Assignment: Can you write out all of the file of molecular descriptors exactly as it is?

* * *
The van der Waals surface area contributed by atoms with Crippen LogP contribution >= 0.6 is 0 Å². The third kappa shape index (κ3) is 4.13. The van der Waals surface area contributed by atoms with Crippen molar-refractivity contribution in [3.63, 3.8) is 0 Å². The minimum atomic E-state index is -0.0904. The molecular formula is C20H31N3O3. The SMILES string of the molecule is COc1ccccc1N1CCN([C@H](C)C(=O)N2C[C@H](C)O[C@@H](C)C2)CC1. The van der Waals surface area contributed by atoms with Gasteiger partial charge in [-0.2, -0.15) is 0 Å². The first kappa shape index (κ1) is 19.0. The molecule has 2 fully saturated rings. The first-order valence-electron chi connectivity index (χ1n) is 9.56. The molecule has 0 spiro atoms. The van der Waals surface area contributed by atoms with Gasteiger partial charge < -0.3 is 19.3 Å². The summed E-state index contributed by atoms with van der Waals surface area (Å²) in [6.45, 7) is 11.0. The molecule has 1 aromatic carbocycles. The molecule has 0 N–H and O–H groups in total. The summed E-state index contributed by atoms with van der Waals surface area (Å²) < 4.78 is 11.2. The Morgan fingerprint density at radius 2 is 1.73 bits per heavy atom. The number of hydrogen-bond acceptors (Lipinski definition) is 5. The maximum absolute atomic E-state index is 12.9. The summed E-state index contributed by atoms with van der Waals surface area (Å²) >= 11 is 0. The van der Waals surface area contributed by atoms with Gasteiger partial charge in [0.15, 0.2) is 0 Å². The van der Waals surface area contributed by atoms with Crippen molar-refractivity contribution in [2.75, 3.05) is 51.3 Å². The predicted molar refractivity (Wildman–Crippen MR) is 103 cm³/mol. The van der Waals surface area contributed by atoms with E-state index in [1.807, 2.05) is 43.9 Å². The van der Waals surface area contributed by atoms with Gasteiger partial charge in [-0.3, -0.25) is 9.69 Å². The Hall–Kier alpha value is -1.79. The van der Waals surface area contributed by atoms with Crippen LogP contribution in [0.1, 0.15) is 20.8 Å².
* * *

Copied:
The van der Waals surface area contributed by atoms with Crippen LogP contribution >= 0.6 is 0 Å². The third kappa shape index (κ3) is 4.13. The van der Waals surface area contributed by atoms with Crippen molar-refractivity contribution in [3.63, 3.8) is 0 Å². The minimum atomic E-state index is -0.0904. The molecular formula is C20H31N3O3. The SMILES string of the molecule is COc1ccccc1N1CCN([C@H](C)C(=O)N2C[C@H](C)O[C@@H](C)C2)CC1. The van der Waals surface area contributed by atoms with Gasteiger partial charge in [-0.2, -0.15) is 0 Å². The first kappa shape index (κ1) is 19.0. The molecule has 2 fully saturated rings. The first-order valence-electron chi connectivity index (χ1n) is 9.56. The molecule has 0 spiro atoms. The van der Waals surface area contributed by atoms with Gasteiger partial charge < -0.3 is 19.3 Å². The summed E-state index contributed by atoms with van der Waals surface area (Å²) in [6.45, 7) is 11.0. The molecule has 1 aromatic carbocycles. The molecule has 0 N–H and O–H groups in total. The summed E-state index contributed by atoms with van der Waals surface area (Å²) < 4.78 is 11.2. The Morgan fingerprint density at radius 2 is 1.73 bits per heavy atom. The number of hydrogen-bond acceptors (Lipinski definition) is 5. The maximum absolute atomic E-state index is 12.9. The summed E-state index contributed by atoms with van der Waals surface area (Å²) >= 11 is 0. The van der Waals surface area contributed by atoms with Gasteiger partial charge in [0.15, 0.2) is 0 Å². The van der Waals surface area contributed by atoms with Crippen molar-refractivity contribution in [2.75, 3.05) is 51.3 Å². The predicted molar refractivity (Wildman–Crippen MR) is 103 cm³/mol. The van der Waals surface area contributed by atoms with E-state index in [1.807, 2.05) is 43.9 Å². The van der Waals surface area contributed by atoms with Gasteiger partial charge in [-0.3, -0.25) is 9.69 Å². The Hall–Kier alpha value is -1.79. The van der Waals surface area contributed by atoms with Crippen LogP contribution in [0.1, 0.15) is 20.8 Å².